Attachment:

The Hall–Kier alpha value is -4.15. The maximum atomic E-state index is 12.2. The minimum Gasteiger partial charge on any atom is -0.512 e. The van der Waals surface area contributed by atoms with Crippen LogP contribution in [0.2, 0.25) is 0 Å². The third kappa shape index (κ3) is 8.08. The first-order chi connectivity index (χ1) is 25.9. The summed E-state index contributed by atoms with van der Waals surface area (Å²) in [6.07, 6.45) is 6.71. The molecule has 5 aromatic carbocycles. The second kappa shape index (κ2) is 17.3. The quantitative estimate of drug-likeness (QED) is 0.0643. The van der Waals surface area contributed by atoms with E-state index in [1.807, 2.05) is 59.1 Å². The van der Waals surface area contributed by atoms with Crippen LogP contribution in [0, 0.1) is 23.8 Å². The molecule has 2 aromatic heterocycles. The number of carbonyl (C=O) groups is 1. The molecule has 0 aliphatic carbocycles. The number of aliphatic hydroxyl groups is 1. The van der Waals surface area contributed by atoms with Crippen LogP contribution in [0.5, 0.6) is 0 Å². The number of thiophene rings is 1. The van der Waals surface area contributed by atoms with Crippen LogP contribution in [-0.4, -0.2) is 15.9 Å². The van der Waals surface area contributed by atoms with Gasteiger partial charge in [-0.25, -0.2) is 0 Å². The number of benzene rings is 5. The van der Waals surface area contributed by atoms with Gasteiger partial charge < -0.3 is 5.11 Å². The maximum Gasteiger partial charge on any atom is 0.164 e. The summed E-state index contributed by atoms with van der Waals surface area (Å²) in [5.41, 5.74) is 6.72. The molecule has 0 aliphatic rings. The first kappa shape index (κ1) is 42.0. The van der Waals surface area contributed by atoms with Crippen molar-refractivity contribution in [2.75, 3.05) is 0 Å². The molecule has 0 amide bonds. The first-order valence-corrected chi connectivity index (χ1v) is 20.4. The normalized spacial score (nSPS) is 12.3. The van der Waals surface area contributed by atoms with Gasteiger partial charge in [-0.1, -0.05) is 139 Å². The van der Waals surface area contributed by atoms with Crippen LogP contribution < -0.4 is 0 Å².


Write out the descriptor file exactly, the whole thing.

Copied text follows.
The Hall–Kier alpha value is -4.15. The maximum atomic E-state index is 12.2. The minimum Gasteiger partial charge on any atom is -0.512 e. The van der Waals surface area contributed by atoms with Crippen LogP contribution in [0.2, 0.25) is 0 Å². The third kappa shape index (κ3) is 8.08. The first-order chi connectivity index (χ1) is 25.9. The summed E-state index contributed by atoms with van der Waals surface area (Å²) in [6.07, 6.45) is 6.71. The molecule has 5 aromatic carbocycles. The second kappa shape index (κ2) is 17.3. The quantitative estimate of drug-likeness (QED) is 0.0643. The van der Waals surface area contributed by atoms with E-state index in [1.807, 2.05) is 59.1 Å². The van der Waals surface area contributed by atoms with Crippen LogP contribution in [0, 0.1) is 23.8 Å². The molecule has 2 aromatic heterocycles. The number of carbonyl (C=O) groups is 1. The molecule has 0 aliphatic carbocycles. The number of aliphatic hydroxyl groups is 1. The van der Waals surface area contributed by atoms with Crippen LogP contribution in [0.5, 0.6) is 0 Å². The number of thiophene rings is 1. The van der Waals surface area contributed by atoms with Crippen LogP contribution in [-0.4, -0.2) is 15.9 Å². The van der Waals surface area contributed by atoms with Gasteiger partial charge in [-0.25, -0.2) is 0 Å². The number of benzene rings is 5. The van der Waals surface area contributed by atoms with Gasteiger partial charge < -0.3 is 5.11 Å². The maximum Gasteiger partial charge on any atom is 0.164 e. The summed E-state index contributed by atoms with van der Waals surface area (Å²) in [5.41, 5.74) is 6.72. The molecule has 0 aliphatic rings. The first kappa shape index (κ1) is 42.0. The van der Waals surface area contributed by atoms with Crippen molar-refractivity contribution in [2.75, 3.05) is 0 Å². The molecule has 0 amide bonds. The first-order valence-corrected chi connectivity index (χ1v) is 20.4. The normalized spacial score (nSPS) is 12.3. The van der Waals surface area contributed by atoms with Gasteiger partial charge in [-0.1, -0.05) is 139 Å². The van der Waals surface area contributed by atoms with Crippen LogP contribution < -0.4 is 0 Å².